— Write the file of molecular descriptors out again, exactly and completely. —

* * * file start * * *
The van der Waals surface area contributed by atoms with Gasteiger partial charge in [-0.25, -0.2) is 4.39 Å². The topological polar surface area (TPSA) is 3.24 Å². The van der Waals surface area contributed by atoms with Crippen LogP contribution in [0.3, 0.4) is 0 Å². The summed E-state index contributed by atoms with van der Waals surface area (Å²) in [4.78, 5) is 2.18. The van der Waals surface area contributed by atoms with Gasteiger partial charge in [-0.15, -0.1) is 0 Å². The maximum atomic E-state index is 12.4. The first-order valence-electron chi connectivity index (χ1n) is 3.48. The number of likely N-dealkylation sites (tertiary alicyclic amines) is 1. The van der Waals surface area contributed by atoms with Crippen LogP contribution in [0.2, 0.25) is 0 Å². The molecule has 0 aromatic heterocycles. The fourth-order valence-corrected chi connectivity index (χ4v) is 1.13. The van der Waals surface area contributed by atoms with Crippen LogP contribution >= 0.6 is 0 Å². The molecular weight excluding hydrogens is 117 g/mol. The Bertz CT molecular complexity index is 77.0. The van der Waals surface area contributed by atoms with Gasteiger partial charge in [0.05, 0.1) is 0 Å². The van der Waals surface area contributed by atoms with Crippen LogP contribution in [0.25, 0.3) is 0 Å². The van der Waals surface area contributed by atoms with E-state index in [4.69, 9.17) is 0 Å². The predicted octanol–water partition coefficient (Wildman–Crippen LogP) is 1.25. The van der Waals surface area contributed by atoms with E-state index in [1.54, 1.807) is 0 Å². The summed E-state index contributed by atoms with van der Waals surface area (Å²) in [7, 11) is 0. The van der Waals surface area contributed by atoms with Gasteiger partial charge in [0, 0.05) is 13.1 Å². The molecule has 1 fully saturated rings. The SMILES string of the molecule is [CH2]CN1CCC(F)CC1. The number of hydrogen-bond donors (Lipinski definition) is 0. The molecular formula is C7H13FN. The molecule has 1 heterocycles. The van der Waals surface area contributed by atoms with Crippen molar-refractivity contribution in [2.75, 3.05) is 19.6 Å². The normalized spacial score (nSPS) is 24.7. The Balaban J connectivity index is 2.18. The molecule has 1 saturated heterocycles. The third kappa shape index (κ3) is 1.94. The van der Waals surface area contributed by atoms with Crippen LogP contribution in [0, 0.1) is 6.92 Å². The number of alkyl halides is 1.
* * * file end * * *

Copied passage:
The van der Waals surface area contributed by atoms with Gasteiger partial charge in [-0.25, -0.2) is 4.39 Å². The topological polar surface area (TPSA) is 3.24 Å². The van der Waals surface area contributed by atoms with Crippen LogP contribution in [0.3, 0.4) is 0 Å². The summed E-state index contributed by atoms with van der Waals surface area (Å²) in [4.78, 5) is 2.18. The van der Waals surface area contributed by atoms with Gasteiger partial charge in [-0.15, -0.1) is 0 Å². The maximum atomic E-state index is 12.4. The first-order valence-electron chi connectivity index (χ1n) is 3.48. The number of likely N-dealkylation sites (tertiary alicyclic amines) is 1. The van der Waals surface area contributed by atoms with Crippen LogP contribution in [0.2, 0.25) is 0 Å². The molecule has 0 aromatic heterocycles. The fourth-order valence-corrected chi connectivity index (χ4v) is 1.13. The van der Waals surface area contributed by atoms with Crippen LogP contribution >= 0.6 is 0 Å². The molecular weight excluding hydrogens is 117 g/mol. The Bertz CT molecular complexity index is 77.0. The van der Waals surface area contributed by atoms with Gasteiger partial charge in [0.05, 0.1) is 0 Å². The van der Waals surface area contributed by atoms with Crippen LogP contribution in [0.25, 0.3) is 0 Å². The van der Waals surface area contributed by atoms with E-state index in [4.69, 9.17) is 0 Å². The predicted octanol–water partition coefficient (Wildman–Crippen LogP) is 1.25. The van der Waals surface area contributed by atoms with E-state index in [1.54, 1.807) is 0 Å². The summed E-state index contributed by atoms with van der Waals surface area (Å²) in [7, 11) is 0. The van der Waals surface area contributed by atoms with Gasteiger partial charge in [0, 0.05) is 13.1 Å². The molecule has 1 fully saturated rings. The SMILES string of the molecule is [CH2]CN1CCC(F)CC1. The number of hydrogen-bond donors (Lipinski definition) is 0. The molecular formula is C7H13FN. The molecule has 1 heterocycles. The van der Waals surface area contributed by atoms with Crippen molar-refractivity contribution in [2.75, 3.05) is 19.6 Å². The normalized spacial score (nSPS) is 24.7. The Balaban J connectivity index is 2.18. The molecule has 1 saturated heterocycles. The third kappa shape index (κ3) is 1.94. The van der Waals surface area contributed by atoms with Crippen LogP contribution in [0, 0.1) is 6.92 Å². The number of alkyl halides is 1.